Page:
A trio of environmentally conscious artists will have their works on display at the Carnegie Art Center in Mankato this month.
The works of Rachel James, Josh Winkler and Andrew Judkins will be on display through July 27, and each is unique in style and approach.
In the rotunda, Josh Winkler’s playful nature scenes line the walls and columns. But it’s the stack of rocks in the middle of the room that grabs your attention.
It looks like Winkler walked down to the Minnesota River and just grabbed a few dozen large rocks that were the right size for the piece. But upon further inspection, it seems they’re not rocks at all. They’re made of cement that he cleverly formed into the shape of rocks. To trick you (or at least to make you contemplate artifice).
Winkler, who teaches art at Minnesota State University, loves the outdoors and fresh air. But he, like many of us, can’t help but notice how “progress” often intrudes on spaces and experiences that are meant to be pure and uninterrupted by technology.
One of his pieces depicts what appears to be an airplane flying through the sky. After a closer look, though, the plane appears reminiscent of a whale — the subtlety betrayed by the craft’s proximity to the ocean water. It conjures a breech position, and the pink clouds lend a vulnerability that keeps the piece from being a mere cartoonish portrait of a plane in flight.
Another Winkler piece is far less subtle. Evergreens shoot like rockets through space, a harsh commentary on climate change, pollution and humanity’s relative indifference to the fact that some of nature’s most beautiful gems are going — literally, in Winkler’s painting — up in smoke.
“Thematically,” Winkler says, “I’m usually thinking about deep conversations in natural world. … Places aren’t as wild as they used to be.”
The title of his show is “Horizon.” He says he wanted people to think of the concept of a horizon because of how important it is in centering ourselves.
“Not seeing the horizon makes you feel less important,” he said. “Makes you feel less significant.”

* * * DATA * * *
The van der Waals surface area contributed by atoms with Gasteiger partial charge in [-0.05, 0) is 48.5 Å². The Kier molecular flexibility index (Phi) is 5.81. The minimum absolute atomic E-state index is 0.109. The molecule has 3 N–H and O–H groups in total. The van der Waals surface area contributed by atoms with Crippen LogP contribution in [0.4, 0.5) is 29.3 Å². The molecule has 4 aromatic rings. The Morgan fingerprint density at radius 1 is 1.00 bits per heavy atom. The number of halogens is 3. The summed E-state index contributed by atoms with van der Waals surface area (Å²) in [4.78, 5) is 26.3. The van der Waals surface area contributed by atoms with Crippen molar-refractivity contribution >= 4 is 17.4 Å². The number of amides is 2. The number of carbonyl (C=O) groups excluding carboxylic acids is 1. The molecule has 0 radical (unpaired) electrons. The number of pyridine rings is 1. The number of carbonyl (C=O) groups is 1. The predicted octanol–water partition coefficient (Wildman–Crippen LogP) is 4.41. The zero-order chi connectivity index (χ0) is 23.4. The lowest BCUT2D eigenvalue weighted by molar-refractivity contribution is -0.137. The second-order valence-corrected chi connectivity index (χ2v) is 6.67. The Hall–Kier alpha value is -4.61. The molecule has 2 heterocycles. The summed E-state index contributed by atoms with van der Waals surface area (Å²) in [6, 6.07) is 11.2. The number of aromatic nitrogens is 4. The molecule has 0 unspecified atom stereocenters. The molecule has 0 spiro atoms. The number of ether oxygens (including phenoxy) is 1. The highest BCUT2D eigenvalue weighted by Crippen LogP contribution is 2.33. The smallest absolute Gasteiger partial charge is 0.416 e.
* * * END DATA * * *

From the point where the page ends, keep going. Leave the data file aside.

Next door in the Fireplace Gallery, Rachel James’ collection is quite different.
The centerpiece is an installation built on mylar. Flower, mushrooms, asparagus (I think) grow wild and random on a shiny sheet of timelessness. It’s a puzzle of a piece, and hard to look away from.
“I was thinking about seasonal changes,” she said.
Above the fireplace is one of her best pieces. A slain wolf is shown with flowers blooming from its gut. More flowers surround it. Some have skeletal faces. There are snakes in the grass and pop cans in the river. In fact, it’s one of those paintings where, if you came back to it 10 times, you’d find something new every time.
James says she’s heavily influenced by fantasy. And nowhere is that more apparent than in her piece, Green Man. A giant-like figure made out of vegetation, it seems, he’s perched on a pair of mossy clumps. He’s also wearing hiking shoes, bright red shorts and carrying a backpack, a commentary perhaps on how nothing is untouched by man’s “progress.”
Andrew Judkins’ stunning landscape work is hanging in the Cook Gallery.
In his artist statement he said: “We are born into landscape, we live out our lives within it and we die and become part of the land. It’s who we are and the stage upon which we live out our existence. We ignore this at great peril. Landscape is also a way of reminding us that we are part of a universe of nature and life on this planet, part of a large intricate web. The web was here before us and we should have the utmost respect for the land, plants, animals and basic resources such as water.”